After Texas booted Planned Parenthood, abortions and unintended pregnancies decreased

Since the Texas Legislature took the first bold steps to defunding Planned Parenthood in 2011, anti-Life activists have insisted disaster was inevitable.  According to Planned Parenthood’s friends in the media and academia, Texas’ decision to exclude Planned Parenthood from the state family planning program would result in an increase in the number of unintended pregnancies and abortions.  The alarmist headlines continue.  Yet, an examination of the data shows that not only has the rate of abortions decreased significantly in Texas since 2011 but the rate of unintended pregnancies appears to have decreased as well.

When Texas leads the way in Pro-Life policies, the stakes are high.  As Michael New notes in a recent article for TribTalk, Texas has a large, ethnically and economically diverse population.  When Pro-Life policies succeed, other states are eager to follow.  Anti-Life activists recognize this and want to undermine the positive results of sound Pro-Life policy in order to discourage other states, and the nation, from adopting similar measures.  Predictably, this has led to a drumbeat among anti-Life academics and talking heads.  We have seen article after article decrying supposed terrible results of defunding Planned Parenthood.

What do the facts show?  The Texas Department of State Health Services (DSHS) maintains records of abortions and births, and these records are available to the public on the DSHS website.  Based on this comprehensive and readily available data, we know that the anti-Life obsession with Texas’s “failure” is fabricated.  For six consecutive years ending in 2014, the most recent year for which complete data is available, the abortion rate in Texas has fallen to a new low.  As Michael New demonstrates, if you follow the logic of the anti-Life activists and their contention that defunding Planned Parenthood would lead to unintended pregnancies, the simultaneous drop in the number of abortions would mean a spike in the birth rate across the state.  This is hardly the case.  Despite the fact that abortions continued to decline, the birthrate remained steady, increasing marginally from 14.7 to 14.8 per one thousand in the population.  Thus, if abortions continued to decline and the birthrate did not rise significantly, we can infer, as Michael New suggests, that the rate of unintended pregnancies also decreased in the years since Texas defunded Planned Parenthood.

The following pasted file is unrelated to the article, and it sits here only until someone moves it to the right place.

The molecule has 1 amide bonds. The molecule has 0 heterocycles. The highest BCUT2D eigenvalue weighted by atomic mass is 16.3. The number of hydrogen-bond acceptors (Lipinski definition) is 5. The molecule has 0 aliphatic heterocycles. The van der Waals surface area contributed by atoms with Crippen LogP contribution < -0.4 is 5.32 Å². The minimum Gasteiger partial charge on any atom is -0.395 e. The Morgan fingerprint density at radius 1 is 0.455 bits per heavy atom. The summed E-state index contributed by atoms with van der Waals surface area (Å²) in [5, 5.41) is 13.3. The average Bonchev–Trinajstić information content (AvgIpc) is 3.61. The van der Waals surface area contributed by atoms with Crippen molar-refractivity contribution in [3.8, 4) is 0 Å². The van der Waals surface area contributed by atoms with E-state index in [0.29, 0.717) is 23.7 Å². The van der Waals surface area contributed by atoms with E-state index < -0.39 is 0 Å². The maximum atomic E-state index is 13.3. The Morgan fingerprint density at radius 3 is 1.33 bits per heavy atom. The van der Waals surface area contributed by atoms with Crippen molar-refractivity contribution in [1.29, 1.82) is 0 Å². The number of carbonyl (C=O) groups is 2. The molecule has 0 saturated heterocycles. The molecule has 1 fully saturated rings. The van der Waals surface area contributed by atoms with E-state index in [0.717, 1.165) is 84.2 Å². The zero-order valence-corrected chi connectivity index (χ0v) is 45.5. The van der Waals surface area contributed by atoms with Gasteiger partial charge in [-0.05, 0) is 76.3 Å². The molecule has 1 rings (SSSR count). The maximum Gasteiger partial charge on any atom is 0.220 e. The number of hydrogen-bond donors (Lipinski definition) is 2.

Spreading this information is vital to combatting the lies of anti-Life activists.  The facts disprove their argument that we are obligated to fund Planned Parenthood.  Michael New notes an illustrative example of an analysis predicting a public health crisis that has never been updated with the actual, unalarming results.  Texas Right to Life has repeatedly responded to similar anti-Life writers who insist vaguely that Texas Pro-Life policies have resulted in “some” unintended pregnancies without including any hard facts.

All anti-Life activists writing fundraising pitches for Planned Parenthood fail to note that Planned Parenthood is the largest abortion business in America.  Planned Parenthood is not a comprehensive women’s health clinic; they do not even provide mammograms.  The abortion executives at the head of Planned Parenthood are the only people who have excluded the organization from receiving public funding in Texas.  At any time, the business could choose to stop committing abortions, expand rural outreach to underserved areas (which the abortion chain has ignored in favor of lucrative, urban abortion mills), and become a reputable health organization.  However, as a business that ends the lives of more than 320,000 preborn children every year, Planned Parenthood does not deserve one cent of fungible taxpayer dollars.

When Texas legislators defunded Planned Parenthood, they did not leave Texas women without healthcare.  In recent years, Texans have made women’s health a priority, creating and continually expanding the Healthy Texas Women Program and the Texas Pregnancy Care Network.  When women in our state have access to high quality healthcare, we will never mistakenly believe that we must send them to an abortion business pretending to provide health services.